The Polynomial Method
The polynomial method is another basic combinatorial technique that occasionally works. One way to describe the method is as a way to translate a combinatorial statement into the vanishing of a certain polynomial modulo .
A demonstration of the method
Theorem: Every graph (or hypergraph) G with n vertices and 2n+1 edges contains a nontrivial subgraph H with all vertex-degrees divisible by 3.
(This is a theorem of Noga Alon, Shmuel Friedland, and me from 1984.)
Before the proof: If we want to get a subgraph with all vertex degrees even then we need n edges (or n+1 edges for hypergraphs). This has a simple linear algebra proof which also gives an efficient algorithm.
From-scratch proof sketch: Associate with every edge e of the graph a variable . Consider the two polynomials
P= , and
If the theorem is false then P-Q=0, as polynomials over the field with three elements. This is impossible since P is a polynomial of degree 4n while Q is a polynomial which has a monomial of degree 4n+2 with nonzero coefficient.
The theorem follows more directly from a theorem of Chevalley-Warning and even more directly from a theorem of Olson, but the above proof serves best our purpose.
Remarks about the polynomial method:
1) The polynomial method has many applications but only in specific cases. It is not nearly as widely applicable as, say, the probabilistic method.
2) Good basic references: A. Blokhuis, Polynomials in finite geometries and combinatorics. In Keith Walker, editor, Surveys in Combinatorics, 1993, pages 35-52. Cambridge University Press, 1993.
3) The polynomial method is related to the “linear algebra method” in combinatorics. Often, however, direct linear algebraic proofs lead to efficient algorithms while this is not known for applications of the polynomial method. For example, no polynomial algorithm to find the graph H in the above theorem is known, and there is a related complexity class introduced by Christos Papadimitrou . The polynomial method is closely related to arguments coming from the theory of error-correcting codes, and to arguments in TCS related to interactive proofs and PCP.
The modular EDP.
The following is an equivalent way to formulate the Erdős 1932 conjecture that the discrepancy for EDP is unbounded.
1) Consider the sequence as a sequence with modulo , where is a prime that we can choose as large as we want.
2) Then every number modulo can be expressed as a sum of the sequence along a HAP modulo .
Translating EDP (in this form) into a statement about polynomials modulo is cumbersome. But one thing we may have going for us is that it suggests a natural extension of EDP where the supposed-to-vanish polynomial is simpler.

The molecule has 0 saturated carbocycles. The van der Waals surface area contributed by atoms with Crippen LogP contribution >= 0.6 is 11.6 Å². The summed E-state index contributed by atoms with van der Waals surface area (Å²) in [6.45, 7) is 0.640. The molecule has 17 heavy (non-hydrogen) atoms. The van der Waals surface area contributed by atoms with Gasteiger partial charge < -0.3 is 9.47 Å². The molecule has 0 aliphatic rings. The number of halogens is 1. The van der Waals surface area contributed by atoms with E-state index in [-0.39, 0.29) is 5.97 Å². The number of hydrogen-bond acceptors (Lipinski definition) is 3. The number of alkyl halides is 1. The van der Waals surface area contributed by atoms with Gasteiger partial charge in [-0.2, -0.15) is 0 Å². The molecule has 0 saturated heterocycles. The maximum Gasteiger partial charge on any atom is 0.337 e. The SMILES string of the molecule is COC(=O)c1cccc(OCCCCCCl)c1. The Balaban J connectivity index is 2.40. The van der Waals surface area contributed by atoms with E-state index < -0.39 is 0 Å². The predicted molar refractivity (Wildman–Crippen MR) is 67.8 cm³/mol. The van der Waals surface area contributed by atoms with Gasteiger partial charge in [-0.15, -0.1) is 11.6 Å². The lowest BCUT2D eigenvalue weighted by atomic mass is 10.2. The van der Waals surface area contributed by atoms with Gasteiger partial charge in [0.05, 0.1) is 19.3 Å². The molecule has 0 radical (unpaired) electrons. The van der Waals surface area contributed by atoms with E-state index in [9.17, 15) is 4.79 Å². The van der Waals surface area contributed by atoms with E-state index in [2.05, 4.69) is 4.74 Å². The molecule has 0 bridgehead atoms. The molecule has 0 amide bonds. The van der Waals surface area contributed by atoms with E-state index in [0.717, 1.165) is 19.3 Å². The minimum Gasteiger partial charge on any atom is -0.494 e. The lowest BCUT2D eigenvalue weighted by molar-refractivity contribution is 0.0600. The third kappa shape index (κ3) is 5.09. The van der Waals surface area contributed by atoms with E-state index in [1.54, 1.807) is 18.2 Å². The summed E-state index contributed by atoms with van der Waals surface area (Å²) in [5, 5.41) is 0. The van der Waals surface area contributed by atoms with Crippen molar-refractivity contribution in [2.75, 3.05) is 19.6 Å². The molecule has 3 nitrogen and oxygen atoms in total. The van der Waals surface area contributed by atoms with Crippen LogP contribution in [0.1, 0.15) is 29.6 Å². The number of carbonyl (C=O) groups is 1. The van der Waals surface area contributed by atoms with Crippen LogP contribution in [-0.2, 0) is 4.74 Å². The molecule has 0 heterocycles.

Modular EDP Conjecture: Consider a sequence of non-zero numbers modulo p. Then if n is sufficiently large w.r.t. p, then every number can be expressed as a sum of the sequence along a HAP modulo p.
As in the original EDP we can consider general sequences or just multiplicative sequences.
The Polynomial identity required for the modular EDP
Here is the polynomial identity in n variables we need to prove over when grows to infinity with as slow as we wish. For every , ,
These polynomials are not familiar but they are related to generating functions which arise in permutation statistics. In particular, when we look at the product
and expand it to monomials, the coefficients have a combinatorial meaning in terms of permutations and inversions.
Given a permutation , and an integer we can ask how many inversions are there between and a smaller integer. This is a number between 1 and .
The coefficient of in the above product is the number of permutations where there are integers contributing j inversions. The proposed identity (*) may be expressed in terms of modular properties of such permutation statistics.
Challenge: Prove the modular EDP using the polynomial method.
What does the LDH tell us about the modular EDP?
It is especially easy to apply the large deviation heuristic to the modular version of EDP. Suppose we want to compute the probability that all HAP-sums miss the outcome .
Given , the probability that is not is . So we are interested in the value of with . (Restricting our attention to multiplicative sequences will divide the exponents on both sides by .) Solving this equation gives us . The LDH heuristic comes with a firm prediction and a weak prediction. In this case the LDH gives
a) (Firm prediction) There are sequences violating the modular EDP when .
b) (Weak prediction) There are no such sequences when .
The firm prediction is correct by the logn discrepancy constructions for EDP and as a matter of fact the LDH itself gives an even stronger prediction of for -sequences. By restricting our attention to sequences we see that the weak prediction is incorrect and LDH for the modular EDP is blind to the special substructure of sequences. Note that the firm conjecture is far from being known when we extend the modular EDP and replace all integers by a random subset of integers, or by square-free integers , or by SCJ-systems of integers etc.